Another popular point of view is that feminism doesn’t exist in Russia and that it’s not needed. When a Women's March was staged in 673 cities around the world in January 2017 (on the day of Donald Trump’s inauguration, the planet's main sexist, according to the protesters), no one in Russia marched. Russia Beyond found only one woman supporting the event – Loretta Marrie from Singapore paraded alone on Vorobyovy Gory (Sparrow Hills) in Moscow holding a poster proclaiming, Why I March.

Women’s status was better in the USSR than the U.S.

In fact, according to an opinion poll conducted last year by the Levada Center, 51 percent of men and 75 percent of women support equal rights between men and women, and the movement for women's rights in Russia is more than 100 years old.

Nevertheless, in terms of gender equality, according to the annual Global Gender Gap Report of the World Economic Forum, Russia today ranks 71st out of 144 countries, and feminist rallies in Russia gather fewer supporters than in Turkey (a conservative Islamist country where thousands of women still attend protests).

"Yes, at the time of the Bolshevik Revolution [1917], feminist initiatives carried substantial weight," Garina says.

Even during the Soviet period (when authorities banned feminism as a civil movement), the position of Soviet women was very different from the position of women in the U.S. or Germany. They enjoyed the right to work and education, and to keep their maiden names. Soviet women could fly into space or become tractor drivers.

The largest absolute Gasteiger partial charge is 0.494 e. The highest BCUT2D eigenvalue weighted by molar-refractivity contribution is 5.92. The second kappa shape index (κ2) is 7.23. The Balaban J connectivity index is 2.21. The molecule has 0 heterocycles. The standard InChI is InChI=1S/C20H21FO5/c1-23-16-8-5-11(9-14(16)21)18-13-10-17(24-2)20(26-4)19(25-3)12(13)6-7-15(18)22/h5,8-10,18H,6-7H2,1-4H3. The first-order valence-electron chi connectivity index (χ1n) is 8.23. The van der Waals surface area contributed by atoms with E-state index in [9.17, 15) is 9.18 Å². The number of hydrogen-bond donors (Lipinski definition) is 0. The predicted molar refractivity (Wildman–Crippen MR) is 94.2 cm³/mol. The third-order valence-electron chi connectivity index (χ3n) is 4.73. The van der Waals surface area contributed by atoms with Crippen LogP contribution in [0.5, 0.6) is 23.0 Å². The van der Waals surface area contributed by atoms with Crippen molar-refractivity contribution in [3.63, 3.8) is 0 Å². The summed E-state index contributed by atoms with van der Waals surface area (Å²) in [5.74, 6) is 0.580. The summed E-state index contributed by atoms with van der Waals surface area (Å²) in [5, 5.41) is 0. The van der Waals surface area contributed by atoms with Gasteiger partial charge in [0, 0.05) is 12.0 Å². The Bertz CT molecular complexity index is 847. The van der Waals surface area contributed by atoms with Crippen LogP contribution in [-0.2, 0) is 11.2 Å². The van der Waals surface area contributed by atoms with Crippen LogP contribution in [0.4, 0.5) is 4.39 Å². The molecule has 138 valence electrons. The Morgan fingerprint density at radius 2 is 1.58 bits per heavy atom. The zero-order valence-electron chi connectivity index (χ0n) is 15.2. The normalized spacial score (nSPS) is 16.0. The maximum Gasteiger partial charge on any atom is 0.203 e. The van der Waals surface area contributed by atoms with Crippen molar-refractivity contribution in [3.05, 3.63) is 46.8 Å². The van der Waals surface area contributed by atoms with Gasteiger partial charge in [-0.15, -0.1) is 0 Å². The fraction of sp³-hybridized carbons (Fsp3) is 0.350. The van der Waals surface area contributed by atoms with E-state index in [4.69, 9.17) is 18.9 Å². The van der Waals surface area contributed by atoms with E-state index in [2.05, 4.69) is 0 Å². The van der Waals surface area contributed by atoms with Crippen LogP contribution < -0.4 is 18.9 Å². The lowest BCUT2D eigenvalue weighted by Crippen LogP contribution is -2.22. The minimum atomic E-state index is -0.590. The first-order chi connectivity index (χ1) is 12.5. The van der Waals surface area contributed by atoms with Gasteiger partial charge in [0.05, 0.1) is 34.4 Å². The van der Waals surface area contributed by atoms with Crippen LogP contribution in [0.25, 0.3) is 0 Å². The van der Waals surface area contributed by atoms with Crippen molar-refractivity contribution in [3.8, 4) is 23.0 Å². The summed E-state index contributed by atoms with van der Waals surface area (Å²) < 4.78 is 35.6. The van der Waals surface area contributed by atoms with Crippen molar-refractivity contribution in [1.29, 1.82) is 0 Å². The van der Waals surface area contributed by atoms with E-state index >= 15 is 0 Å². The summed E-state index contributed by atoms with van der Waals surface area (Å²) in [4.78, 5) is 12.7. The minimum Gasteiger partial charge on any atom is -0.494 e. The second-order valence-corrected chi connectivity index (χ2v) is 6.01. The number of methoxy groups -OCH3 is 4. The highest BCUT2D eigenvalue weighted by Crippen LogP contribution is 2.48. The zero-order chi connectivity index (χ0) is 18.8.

Still, it was not a country where feminism had triumphed. Rather, it was about work duties, not about rights. After working on a par with men, women had to go back to perform "purely female duties" such as looking after the family and home.

Proving oneself in a man’s world

Modern Russia has enough problems: domestic violence, sexual harassment, efforts to ban abortions or make them less accessible. As in the rest of the world, in Russia on average, women's salaries are less than those of men doing similar jobs and women's career choices are also not equal.

"I work in finance, I am the sole owner of the company and most of my clients are men because there are more men among wealthy people, something that again confirms a certain imbalance of opportunities," says Natalia Smirnova, general director of the consulting company, Personal Adviser, and a member of the American Financial Planning Association (FPA).

Women's march in Moscow

Smirnova has been in the financial sector for over 15 years but says that at meetings with clients she still has to spend the first 15 minutes proving that, "despite the fact I don't have a Y-chromosome, my brain is no worse because of it."

"It is the same with colleagues. Meeting them at conferences, at first I encounter a certain condescension and jokes along the lines of ‘lass, what do you understand in all this.’ Only later they realize I have a serious client base and media exposure, and then gender becomes secondary," Smirnova says.

Overall, despite its long history, feminism in Russia is a young movement, and there are issues that women have to fight for. So far, the campaigning mostly takes place on social media, and Garina expects there will be a growing reaction to efforts to ban abortions, or bizarre proposals for a ban on selling cigarettes to women [it was turned down].  

"This is a logical response to a conservative turn to the right," Garina says.